However, awareness of cash and credit has increased alongside a general focus on the health of the supply chain – especially in an environment where many suppliers have gone out of business as a result of firms extending payment terms.
Even though the FSC has not yet reached the level of significance for a full-scale focus from corporates to look at this area other than in specific departments, Vonchek believes interest from corporates in managing treasury and working capital, as well as cash around the supply chain, will continue to increase. “Is management of the FSC something which is on the list of the top four priorities in the boardroom? Probably not, but it is going up the priority list.”
Another area where the efficiency of cash is paramount is in import/export where, in the current volatile market, delays can result in an erosion of funds. “The key challenge is to make sure there isn’t money sitting around doing nothing,” says Mark Frey, regional director, Canada, at FX solutions provider Custom House. “The goal is to make the process as efficient as possible, and facilitating the payment to beneficiaries as quickly as possible, whether sending the money, in the case of importers or receiving, it in the case of exporters.”
Credit facilities are an important part of this. Setting up direct debits for customers making payments abroad, while the intermediary sends the payment on to their beneficiary, can make payments near-instantaneous.
Avoiding making cross-border payments where possible is a key part of making the FSC as efficient as possible – sending a domestic payment where possible avoids transferring the payment through multiple correspondents, each of whom deduct their own fees. Setting up accounts in the customer’s currency avoids these lifting fees, as well as greatly improving the straight-through processing (STP) rate.
Here, too, technological advances have changed the process, with FX markets now open 24 hours a day, six days a week and can be tracked online. The increase in anti-money laundering (AML) measures has also been a factor – opening banks accounts has become more complex. “We have really seen a move away from holding multiple foreign currency accounts, as companies can now leverage off the provider’s account rather than their own. This has been a big shift in the UK, in particular,” says Frey.
Centralisation has also played a part in reducing cash loss across borders. Where in Western Europe some transactions can be made same day value basis, preventing any loss of liquidity, this is not true of certain other countries. BAT’s Zubkov explains how this reduced flexibility: “In Brazil, for example, that would not be possible because you’d have to declare your transactions to the central bank. There are lots of controls, lots of paperwork and, most likely, you will only be able to use their limited number of instruments, such as dividends, for getting access to cash.”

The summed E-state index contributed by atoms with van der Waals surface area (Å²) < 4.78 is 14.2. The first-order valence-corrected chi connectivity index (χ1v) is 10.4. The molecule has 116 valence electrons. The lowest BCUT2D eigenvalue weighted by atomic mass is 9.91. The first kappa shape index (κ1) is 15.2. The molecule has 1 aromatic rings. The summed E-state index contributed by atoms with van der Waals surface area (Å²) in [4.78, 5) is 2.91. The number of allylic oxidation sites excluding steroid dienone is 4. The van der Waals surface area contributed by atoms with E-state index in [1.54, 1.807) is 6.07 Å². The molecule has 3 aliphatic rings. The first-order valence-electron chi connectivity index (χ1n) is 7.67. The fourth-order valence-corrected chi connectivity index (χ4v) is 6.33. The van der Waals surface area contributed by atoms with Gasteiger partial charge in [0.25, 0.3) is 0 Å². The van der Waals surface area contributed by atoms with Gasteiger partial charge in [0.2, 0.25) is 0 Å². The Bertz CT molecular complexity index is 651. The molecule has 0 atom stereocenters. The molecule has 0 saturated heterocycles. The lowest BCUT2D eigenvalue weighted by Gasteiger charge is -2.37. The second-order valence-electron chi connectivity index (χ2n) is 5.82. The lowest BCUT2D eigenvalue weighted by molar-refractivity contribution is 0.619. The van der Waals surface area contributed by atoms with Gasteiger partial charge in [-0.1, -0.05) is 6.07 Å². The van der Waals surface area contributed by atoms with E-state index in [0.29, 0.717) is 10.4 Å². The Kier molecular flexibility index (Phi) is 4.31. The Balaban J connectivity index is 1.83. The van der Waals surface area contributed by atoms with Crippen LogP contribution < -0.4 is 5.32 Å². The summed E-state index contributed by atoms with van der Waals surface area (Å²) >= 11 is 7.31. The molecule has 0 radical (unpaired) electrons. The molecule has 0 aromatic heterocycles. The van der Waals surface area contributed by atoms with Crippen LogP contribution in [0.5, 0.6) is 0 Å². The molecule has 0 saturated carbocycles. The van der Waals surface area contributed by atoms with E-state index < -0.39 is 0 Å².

However, for the largest corporates, the benefits of centralisation to the financial supply chain have to be weighed against the benefits of local access to consumers’ cash. BAT has evolved to have a large number of banking relationships at the end market level. Zubkov explains that a trade-off exists between convenience – making sure that the bank has a footprint in the required geography on the one side – and ensuring BAT works with just a core group of banks which it can share its transactional business.
“This is simply because big banks may not be present on the ground where we need them. For example, we work with farmers in Malaysia, and need branches on every corner for the trade force to actually bank the proceeds from the sales.” BAT offers daily cash management, collections and payments “ …and in return we can expect some kind of support when we need the credit – kind of central credit facilities. There is a degree of balancing the equation involved.”
In terms of how the FSC will continue to evolve, Vonchek predicts the deployment of other financial supply chain solutions outside traditional trade – once the focus has shifted away from its current emphasis on cost. “They are likely to be more tactically delivered [than previously], and will look at post shipment, receivables financing, purchasing financing,” he says. “There are specific solutions that will start to be deployed as everyone gets more confident about looking for real opportunity rather than trying to cost and rescale the FSC.”